The bay colt Blue Peter (SR 2089), by Fairway out of Fancy Free, was born in 1936 and bred by the Mentmore Stud. He was owned by Harry Primrose, the 6th Earl of Rosebery and trained at Park Lodge by Jack Jarvis. He was trained at the overflow yard at Sackville House as a 2-year-old and raced twice, being unplaced in his inaugural race and following it with a promising second behind Foxbrough in the 1938 Middle Park Stakes. However, it was as a three year old that he showed his true ability, remaining undefeated throughout the season. He won the Blue Riband Trial Stakes before winning his first Classic, the 2000 Guineas, beating Heliopolis by an impressive 4 lengths. He then won the Epsom Derby and the Eclipse Stakes at Sandown, but was denied the chance to win the Triple Crown when the St Leger was cancelled due to the outbreak of the Second World War. He had a successful stud career, being named leading broodmare sire in Great Britain and Ireland in 1954. He died three years later aged 21 and was buried in the grounds of Mentmore Stud.

April 1943-1945 Richard 'Dick' Perryman and Stanhope Joel
Between the Wars Richard 'Dick' Perryman had been a successful jockey for almost 20 years, riding as first jockey for Lord Derby between 1936 and 1939. However, in 1942 he injured his arm in a motoring accident and was discharged from the Army, but was no longer capable of pursuing his former career as a jockey. In April 1943 he was granted a licence to train, taking over at Sackville House to train horses for Stanhope Joel after Jack Jarvis chose Palace House as his overflow yard rather than Sackville House Stables. Dick Perryman enjoyed much early success at Sackville House, sending out Chamossaire (SR 2029) to win the 1945 St Leger. However, his most successful time as a trainer came just a year later, when it is believed he had transferred to Beaufort House Stables, where he trained Airborne to win the Epsom Derby and St Leger.
1945 St Leger CHAMOSSAIRE (SR 2029) 11/2 owned by Stanhope Joel, trained by Dick Perryman and ridden by Tommy Lowrey
1946 Epsom Derby AIRBORNE 50/1 owned by John E Ferguson, trained by Dick Perryman and ridden by Tommy Lowrey
1946 St Leger AIRBORNE (SR 1973) 3/1 owned by John E Ferguson, trained by Dick Perryman and ridden by Tommy Lowrey

CHAMOSSAIRE (SR 2029)
The chestnut colt Chamossaire was born in 1942 and sold as a yearling for 2,700 guineas to Walter Earl who was acting on behalf of Stanhope Joel. The name Chamossaire came from a mountain in Switzerland. Chamossaire was sent to be trained by former jockey Richard 'Dick' Perryman, who was employed as private trainer to Stanhope Joel, then based at Sackville House but later moving to Beaufort House Stables. In his two-year-old career he won 2 of his 3 starts, all at Newmarket. He began his three-year-old career in a less than promising way, being placed third in the Chatteris Stakes in May behind High Peak and Royal Charger. He achieved fourth place in the 2000 Guineas despite the distance being too short. In the Derby, run at Newmarket during the War, he was fourth once again of the 27 runners. He was then sent to the St Leger, ran at York because Doncaster was out of action, and was made 11/2 in a dozen strong field. He took the lead in the final furlong, holding off the determined challenge of Rising Light by 2 lengths.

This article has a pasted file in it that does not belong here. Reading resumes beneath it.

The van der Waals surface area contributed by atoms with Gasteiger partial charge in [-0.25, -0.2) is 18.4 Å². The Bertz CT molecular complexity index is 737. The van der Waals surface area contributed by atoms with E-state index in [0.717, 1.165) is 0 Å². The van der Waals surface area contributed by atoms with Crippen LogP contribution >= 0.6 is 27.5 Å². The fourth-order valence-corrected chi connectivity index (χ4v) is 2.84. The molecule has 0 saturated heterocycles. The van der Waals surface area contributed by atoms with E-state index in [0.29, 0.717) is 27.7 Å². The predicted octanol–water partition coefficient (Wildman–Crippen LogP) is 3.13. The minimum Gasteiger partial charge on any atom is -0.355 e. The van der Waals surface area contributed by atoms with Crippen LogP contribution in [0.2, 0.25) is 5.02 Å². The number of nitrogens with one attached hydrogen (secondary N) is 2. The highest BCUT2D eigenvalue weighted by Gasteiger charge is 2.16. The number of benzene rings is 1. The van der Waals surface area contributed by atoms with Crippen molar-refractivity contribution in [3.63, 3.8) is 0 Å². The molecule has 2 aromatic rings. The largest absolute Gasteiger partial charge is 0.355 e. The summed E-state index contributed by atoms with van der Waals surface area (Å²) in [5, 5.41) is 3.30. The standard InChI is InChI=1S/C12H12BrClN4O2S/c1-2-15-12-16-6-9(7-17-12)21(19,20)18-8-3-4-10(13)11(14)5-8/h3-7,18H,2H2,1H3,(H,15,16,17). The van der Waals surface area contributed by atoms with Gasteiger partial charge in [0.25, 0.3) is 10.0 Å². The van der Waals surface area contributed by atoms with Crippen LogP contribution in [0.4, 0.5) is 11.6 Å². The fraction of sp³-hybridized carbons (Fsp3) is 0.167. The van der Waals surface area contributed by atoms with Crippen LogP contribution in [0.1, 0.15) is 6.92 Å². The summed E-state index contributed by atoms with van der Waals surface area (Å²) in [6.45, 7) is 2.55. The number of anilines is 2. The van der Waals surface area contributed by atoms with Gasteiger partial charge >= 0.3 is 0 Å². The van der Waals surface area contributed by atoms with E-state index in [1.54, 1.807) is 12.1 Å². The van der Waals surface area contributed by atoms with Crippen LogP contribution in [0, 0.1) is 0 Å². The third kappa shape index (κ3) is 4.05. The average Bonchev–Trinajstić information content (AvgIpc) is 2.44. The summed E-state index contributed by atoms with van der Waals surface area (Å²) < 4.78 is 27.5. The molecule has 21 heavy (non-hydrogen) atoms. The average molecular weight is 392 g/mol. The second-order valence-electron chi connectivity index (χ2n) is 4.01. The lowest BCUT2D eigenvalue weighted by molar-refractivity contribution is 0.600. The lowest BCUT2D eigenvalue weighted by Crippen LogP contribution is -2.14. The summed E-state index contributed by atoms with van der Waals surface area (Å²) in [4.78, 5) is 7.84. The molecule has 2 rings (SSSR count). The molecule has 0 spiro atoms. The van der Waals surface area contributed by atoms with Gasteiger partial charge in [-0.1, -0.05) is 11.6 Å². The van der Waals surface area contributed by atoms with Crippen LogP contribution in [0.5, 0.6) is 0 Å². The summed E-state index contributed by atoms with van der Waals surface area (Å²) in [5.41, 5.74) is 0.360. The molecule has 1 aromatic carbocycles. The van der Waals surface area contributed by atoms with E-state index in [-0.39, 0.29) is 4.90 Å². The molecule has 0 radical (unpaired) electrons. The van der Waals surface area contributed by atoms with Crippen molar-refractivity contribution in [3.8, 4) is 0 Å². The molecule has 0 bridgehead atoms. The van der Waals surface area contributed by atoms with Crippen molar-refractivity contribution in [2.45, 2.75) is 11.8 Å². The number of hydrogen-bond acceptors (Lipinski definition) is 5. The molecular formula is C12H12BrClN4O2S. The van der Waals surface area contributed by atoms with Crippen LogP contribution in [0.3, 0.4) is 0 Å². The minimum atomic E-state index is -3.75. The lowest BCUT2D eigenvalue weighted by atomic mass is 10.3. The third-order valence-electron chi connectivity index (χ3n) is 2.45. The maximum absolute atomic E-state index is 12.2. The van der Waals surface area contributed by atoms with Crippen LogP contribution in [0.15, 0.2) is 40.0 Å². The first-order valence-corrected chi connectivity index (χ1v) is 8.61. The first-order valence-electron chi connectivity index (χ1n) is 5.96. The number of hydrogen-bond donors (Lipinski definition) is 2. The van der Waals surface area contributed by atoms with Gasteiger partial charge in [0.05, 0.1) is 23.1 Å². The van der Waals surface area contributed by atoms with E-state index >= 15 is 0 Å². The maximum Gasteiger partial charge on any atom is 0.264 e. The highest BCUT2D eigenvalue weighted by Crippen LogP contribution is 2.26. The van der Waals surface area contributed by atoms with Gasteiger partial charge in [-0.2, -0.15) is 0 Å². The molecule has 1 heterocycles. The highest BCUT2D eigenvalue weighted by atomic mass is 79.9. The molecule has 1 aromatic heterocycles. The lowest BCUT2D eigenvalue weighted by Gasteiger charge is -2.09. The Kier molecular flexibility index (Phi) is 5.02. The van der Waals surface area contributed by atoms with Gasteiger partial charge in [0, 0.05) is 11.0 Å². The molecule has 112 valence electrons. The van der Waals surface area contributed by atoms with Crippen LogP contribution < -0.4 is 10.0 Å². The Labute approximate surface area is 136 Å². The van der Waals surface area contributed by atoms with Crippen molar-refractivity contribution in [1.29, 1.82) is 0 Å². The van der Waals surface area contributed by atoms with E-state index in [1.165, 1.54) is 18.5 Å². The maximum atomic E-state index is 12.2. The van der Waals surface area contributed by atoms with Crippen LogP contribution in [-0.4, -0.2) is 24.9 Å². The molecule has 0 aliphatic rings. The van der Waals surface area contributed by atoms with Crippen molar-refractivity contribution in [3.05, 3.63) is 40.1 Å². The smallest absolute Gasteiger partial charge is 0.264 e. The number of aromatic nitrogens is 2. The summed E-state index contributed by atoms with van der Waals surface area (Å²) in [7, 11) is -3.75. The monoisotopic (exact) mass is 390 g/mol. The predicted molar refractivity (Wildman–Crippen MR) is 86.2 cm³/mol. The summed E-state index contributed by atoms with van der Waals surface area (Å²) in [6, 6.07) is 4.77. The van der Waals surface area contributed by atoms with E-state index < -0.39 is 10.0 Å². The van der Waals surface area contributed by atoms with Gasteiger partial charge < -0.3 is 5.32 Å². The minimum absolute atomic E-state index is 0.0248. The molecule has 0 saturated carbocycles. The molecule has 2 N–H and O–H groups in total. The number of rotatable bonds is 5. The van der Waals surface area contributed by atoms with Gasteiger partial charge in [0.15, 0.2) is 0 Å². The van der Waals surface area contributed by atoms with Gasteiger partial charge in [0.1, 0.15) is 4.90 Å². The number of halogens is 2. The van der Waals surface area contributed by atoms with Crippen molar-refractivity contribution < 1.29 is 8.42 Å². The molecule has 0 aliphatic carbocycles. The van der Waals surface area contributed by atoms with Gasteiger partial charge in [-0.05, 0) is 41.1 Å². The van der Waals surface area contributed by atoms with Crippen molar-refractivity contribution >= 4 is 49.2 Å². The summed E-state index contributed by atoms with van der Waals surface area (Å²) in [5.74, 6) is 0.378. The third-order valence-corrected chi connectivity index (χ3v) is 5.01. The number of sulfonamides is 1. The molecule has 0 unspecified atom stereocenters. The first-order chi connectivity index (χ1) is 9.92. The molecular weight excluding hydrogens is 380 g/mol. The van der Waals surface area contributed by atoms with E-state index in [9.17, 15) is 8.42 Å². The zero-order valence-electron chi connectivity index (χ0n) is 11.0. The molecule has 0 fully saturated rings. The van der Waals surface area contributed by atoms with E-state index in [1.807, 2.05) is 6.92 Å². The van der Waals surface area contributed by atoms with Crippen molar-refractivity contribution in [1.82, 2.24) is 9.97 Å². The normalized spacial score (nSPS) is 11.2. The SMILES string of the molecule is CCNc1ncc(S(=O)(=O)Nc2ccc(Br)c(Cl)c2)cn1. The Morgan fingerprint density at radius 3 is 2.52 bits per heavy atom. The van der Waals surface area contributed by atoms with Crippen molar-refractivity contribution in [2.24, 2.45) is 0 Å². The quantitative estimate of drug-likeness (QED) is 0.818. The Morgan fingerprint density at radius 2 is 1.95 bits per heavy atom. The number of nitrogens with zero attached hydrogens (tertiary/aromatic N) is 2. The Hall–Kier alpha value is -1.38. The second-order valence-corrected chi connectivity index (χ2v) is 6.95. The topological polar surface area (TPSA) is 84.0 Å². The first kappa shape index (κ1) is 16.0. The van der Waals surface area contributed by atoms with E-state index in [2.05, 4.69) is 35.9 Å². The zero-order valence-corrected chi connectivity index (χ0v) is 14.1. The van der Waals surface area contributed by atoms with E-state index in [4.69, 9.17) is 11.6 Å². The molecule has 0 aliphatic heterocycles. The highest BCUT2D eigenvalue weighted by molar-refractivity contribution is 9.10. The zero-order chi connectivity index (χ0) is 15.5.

With grateful thanks to Jay Haywood for the above image of Chamossair which is used under the Creative Commons Sharealike License.
newmarket 1918e.JPG (26765 bytes) Newmarket 1940.JPG (18535 bytes) newmarket 1948e.JPG (10601 bytes)

1954-1981 Arthur Goodwill
Arthur William Goodwill was born on 17th December 1911 at Oswaldwistle, Lancashire. Although not born into a racing family, he became an apprentice to Harvey Leader in 1926 where he earned the nickname 'fiddler'. This had nothing to do with his racing antics, but everything to do with his ability with a violin. He had limited success as a jockey, initially over the Flat with Harvey Leader, and later over jumps with Tom Leader when he became heavier. He spent the War working with radios, whilst at the same time moonlighting as Manager at a Cambridge Night Club, but as soon as the War had ended he launched his training career at Royston. From there he moved to Balsham in 1946, while in 1954 he rented Sackville House Stables from Jack Jarvis, later purchasing the racing establishment. He was a likeable character who seemed to make something out of nothing, recording his best season in 1961, notching up 22 winners, 18 seconds and 11 third placed horses, and a year later he landed the Princess Mary Nursery at Doncaster with Vent Neurf. Arguably his greatest success was winning the 1969 Bunbury Cup with Woolley. He retired at the end of the 1981 season, and died aged 82 in November 1994. The link below gives an insight into his training methods at Sackville House Stables in the late 1950s.
https://www.britishpathe.com/video/apprentice-jockeys/query/goodwill+stables+horse+racing
1962 Princess Mary Nursery at Doncaster VENT NEURF (5/1) owned by Mr J Courtney, trained by Arthur Goodwill and ridden by Tommy Masters
1962 Sceptre Stakes at Chester VENT NEURF (7/1) owned by Mr J Courtney, trained by Arthur Goodwill and ridden by Tommy Masters
1969 Bunbury Cup WOOLLEY (9/1) trained by Arthur Goodwill and ridden by Dennis McKay

December 1980-1986 Robert Williams
In December 1980 Robert Williams, formerly assistant trainer to Barry Hills for 6 years, launched his training career at Sackville House Stable, starting with a string of 20 horses of which 14 were two-year-olds. Within 3 years it looked likely that he would achieve his life-long ambition to land the Chester Cup when Alpha Omega was made favourite, but alas the race was abandoned. However, in 1994 he got another bite at the cherry and won the Chester Cup with 14/1 shot Doyce in the hands of pocket rocket Gary Bardwell.

1987-1993 Jeff Pearce